Optimists learn about Great Lakes shipping from historian
Pat Labadie, an historian with the Thunder Bay National Marine Sanctuary, presented a program on the history of Great Lakes Shipping to the Optimist Club of Alpena at a recent morning breakfast meeting at JJ’s Steak and Pizza House.
Optimist member Amy Dodge introduced Labadie, saying that he is originally from the Detroit area but has made stops at various Great Lakes ports over the years. In 1960 he began his career at the Dossin Great Lakes Museum in Detroit.
From there he moved to Saugatuck Museum on Lake Michigan, and then on to Duluth, Minn., in 1973 at the Canal Park Museum. In 2003, Labadie took the position in Alpena to be closer to his original home in southern Michigan.
Labadie began by describing the how Great Lakes shipping helped Michigan and the surrounding states to become settled. There were sailing ships to bring not only people to remote areas, but the food and supplies they would need to live there.
Labadie said in the early 1870s as many as 200 ships per day would navigate past Thunder Bay. When the weather got rough, Thunder Bay was a popular place to seek shelter.
This sometimes caused problems for captains not familiar with area and led to the many shipwrecks now lying on the lake bottom. Labadie said in 1871 alone there were 1,167 recorded shipping accidents on the Great Lakes. Some that were total losses with many lives lost and some more minor accidents. Currently there are over 200 known shipwrecks in the area.
Labadie continued telling about the transformation of ship building through the years to adapt to the unique challenges in navigating the Great Lakes. Early on ships were all made of wood, which limited the length of the ships.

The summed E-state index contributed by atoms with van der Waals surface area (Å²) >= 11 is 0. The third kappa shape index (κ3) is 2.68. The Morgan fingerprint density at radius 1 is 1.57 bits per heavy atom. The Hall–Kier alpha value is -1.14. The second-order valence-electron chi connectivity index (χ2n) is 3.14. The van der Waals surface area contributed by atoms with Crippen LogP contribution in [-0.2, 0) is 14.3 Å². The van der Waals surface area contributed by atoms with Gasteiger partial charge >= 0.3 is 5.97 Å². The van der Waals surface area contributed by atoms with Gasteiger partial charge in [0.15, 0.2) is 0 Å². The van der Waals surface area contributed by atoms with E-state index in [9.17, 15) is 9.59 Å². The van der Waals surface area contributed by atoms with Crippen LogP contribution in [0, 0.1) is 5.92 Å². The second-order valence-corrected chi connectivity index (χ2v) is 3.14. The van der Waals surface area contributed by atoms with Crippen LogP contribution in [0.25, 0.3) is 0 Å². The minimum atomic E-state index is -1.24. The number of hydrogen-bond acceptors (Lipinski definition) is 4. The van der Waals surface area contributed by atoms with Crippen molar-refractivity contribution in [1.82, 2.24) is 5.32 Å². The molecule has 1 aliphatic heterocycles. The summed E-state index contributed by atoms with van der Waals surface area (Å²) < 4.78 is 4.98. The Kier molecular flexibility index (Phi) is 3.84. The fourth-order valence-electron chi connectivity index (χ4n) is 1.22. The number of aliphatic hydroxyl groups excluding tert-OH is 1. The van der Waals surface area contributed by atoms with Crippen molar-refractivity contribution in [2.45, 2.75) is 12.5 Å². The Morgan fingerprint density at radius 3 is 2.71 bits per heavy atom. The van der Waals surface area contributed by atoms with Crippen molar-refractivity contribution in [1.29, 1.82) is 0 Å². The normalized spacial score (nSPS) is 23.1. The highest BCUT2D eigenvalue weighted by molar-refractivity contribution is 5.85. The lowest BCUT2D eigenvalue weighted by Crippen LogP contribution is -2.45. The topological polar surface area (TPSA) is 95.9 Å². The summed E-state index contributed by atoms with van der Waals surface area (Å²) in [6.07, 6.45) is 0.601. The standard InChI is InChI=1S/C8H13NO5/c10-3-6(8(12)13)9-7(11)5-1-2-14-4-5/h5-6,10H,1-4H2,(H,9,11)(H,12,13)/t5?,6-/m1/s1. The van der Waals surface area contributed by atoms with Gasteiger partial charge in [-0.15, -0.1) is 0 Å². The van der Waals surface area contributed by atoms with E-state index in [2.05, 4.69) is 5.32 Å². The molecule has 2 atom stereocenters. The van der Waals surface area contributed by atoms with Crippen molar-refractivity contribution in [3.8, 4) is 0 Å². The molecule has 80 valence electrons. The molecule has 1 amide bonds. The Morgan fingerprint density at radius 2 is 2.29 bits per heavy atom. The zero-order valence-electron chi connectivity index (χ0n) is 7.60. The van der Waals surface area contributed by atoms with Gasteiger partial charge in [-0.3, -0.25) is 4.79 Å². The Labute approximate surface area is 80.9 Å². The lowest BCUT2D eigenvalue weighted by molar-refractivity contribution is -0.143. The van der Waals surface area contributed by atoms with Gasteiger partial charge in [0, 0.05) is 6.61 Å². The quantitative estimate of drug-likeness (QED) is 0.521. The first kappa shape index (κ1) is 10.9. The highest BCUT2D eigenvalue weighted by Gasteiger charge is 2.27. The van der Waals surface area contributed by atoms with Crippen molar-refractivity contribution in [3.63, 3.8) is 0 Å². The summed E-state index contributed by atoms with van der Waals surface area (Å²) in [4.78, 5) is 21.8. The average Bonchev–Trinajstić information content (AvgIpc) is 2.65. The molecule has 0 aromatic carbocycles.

Later on large trusses were added to make the hull sturdier so the ships could be longer and haul more passengers and cargo. One of Labadie’s projects here was to document the wreck of the Cornelius B. Windiate. A team of divers measured the wreck and produced a scale drawing of the ship as it sits on the bottom of Lake Huron.
From those measurements, a scale model of the ship was built by the Thunder Bay National Marine Sanctuary personnel, and a full size model of the stern portion of the ship can be walked through at the Visitor’s Center.
Labadie talked about the importance of the Erie Canal, the Welland Canal and the Soo Locks in the development of Great Lakes shipping as the capacity of these canals and locks dictated how big of ships could fit through.
He continued, relating stories of many catastrophic ship wrecks that are now on display on the bottom of the sanctuary, and concluded by describing the development of ship construction right up to present day steel hull lake freighters and barges.